The student news site of Northwest High School in Jackson, Michigan

The Moxie Mountie

The student news site of Northwest High School in Jackson, Michigan

The Moxie Mountie

The student news site of Northwest High School in Jackson, Michigan

The Moxie Mountie

Rain Garden Concept

   A rain garden is a shallow depression filled with native flowers, grass, and shrubs that thrive in wet conditions. 

   Rain gardens are designed to collect run-off rainwater from downspouts and sidewalks. They allow the water to seep slowly into the ground and filter it naturally. 

   Northwest High School is adding a new band building on the south field where downspouts drain. 

   When it rains, the field is flooded for a few days before the grass soaks in the water. This is important because the soil loses its nutrients, so the grass dies.

   Adding a rain garden will attract attention to Northwest High School and the surrounding community. 

   The plants will most likely be cardinal flowers, coneflowers, butterfly weed, and many more vibrant colored flowers.

   Biology Teacher, Ian Fulton, said he would like this idea added to our school.

   Fulton believes it will be difficult to start up, but also be sustainable and eye-catching.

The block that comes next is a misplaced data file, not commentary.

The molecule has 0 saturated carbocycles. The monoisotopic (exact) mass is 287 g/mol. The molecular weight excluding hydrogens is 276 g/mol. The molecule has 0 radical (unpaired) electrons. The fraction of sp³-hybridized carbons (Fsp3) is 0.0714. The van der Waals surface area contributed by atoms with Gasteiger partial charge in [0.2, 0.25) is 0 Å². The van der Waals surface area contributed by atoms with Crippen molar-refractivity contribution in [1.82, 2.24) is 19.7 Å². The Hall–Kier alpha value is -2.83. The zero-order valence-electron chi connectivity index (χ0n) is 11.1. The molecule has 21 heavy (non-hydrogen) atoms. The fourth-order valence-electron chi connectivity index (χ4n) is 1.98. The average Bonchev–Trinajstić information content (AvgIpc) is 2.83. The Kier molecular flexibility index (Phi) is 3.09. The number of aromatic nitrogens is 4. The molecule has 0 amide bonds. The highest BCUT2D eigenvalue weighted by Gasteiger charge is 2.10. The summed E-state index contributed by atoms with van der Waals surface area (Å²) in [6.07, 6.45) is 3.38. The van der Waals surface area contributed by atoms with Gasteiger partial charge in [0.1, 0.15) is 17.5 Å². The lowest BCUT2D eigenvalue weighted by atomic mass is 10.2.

“When I went to Eastern Michigan College to study, they had a rain garden for their run-off water,” said Fulton. “I think it’s a wonderful addition to our school.”

   The planning and installation of a rain garden will be a valuable experience for students and staff. 

   A rain garden is beneficial all year round, offering something a little different to the ecosystem each season.

Mr. Fulton’s award-winning smile!

  This project will be a volunteer opportunity for students to participate in to get their hands dirty and create something beautiful and bright.

   Michigan State University Extension (MSUE) believes that rain gardens, due to the time they drain, moisture-based plants are not recommended for all rain gardens. 

   Due to this, MSU suggests planting drought-tolerant plants on the walls of the rain garden and moisture-absorbing plants deep inside of the garden.

  According to MSU, rain gardens are designed to drain within 24 to 48 hours, therefore, moisture-loving native plants may not be ideal for all rain gardens. 

   “In the deepest part of your rain garden, choose plants that have average to moist water requirements. The outside and edges should be planted with species that thrive in average or dry conditions,”  said MSUE.  “If there are native plants already in your yard that are adapted to both wet and dry conditions, save money and transplant them.”

   With benefits for students who need to relax, science pursuers, and students who just want to stare at the garden, a rain garden shows promise for the Northwest High School grounds.

About the Contributor
Lilyann Lee
Lilyann Lee, Social Media Manager
Lilyann is the business, office, and social media manager for the 2024-2025 school year. She is determined and open-minded to trying new things. She is well versed in numerous topics and loves to blabber about space and science.
"The truth doesn't matter. it only matters what the people believe." Victoria Aveyard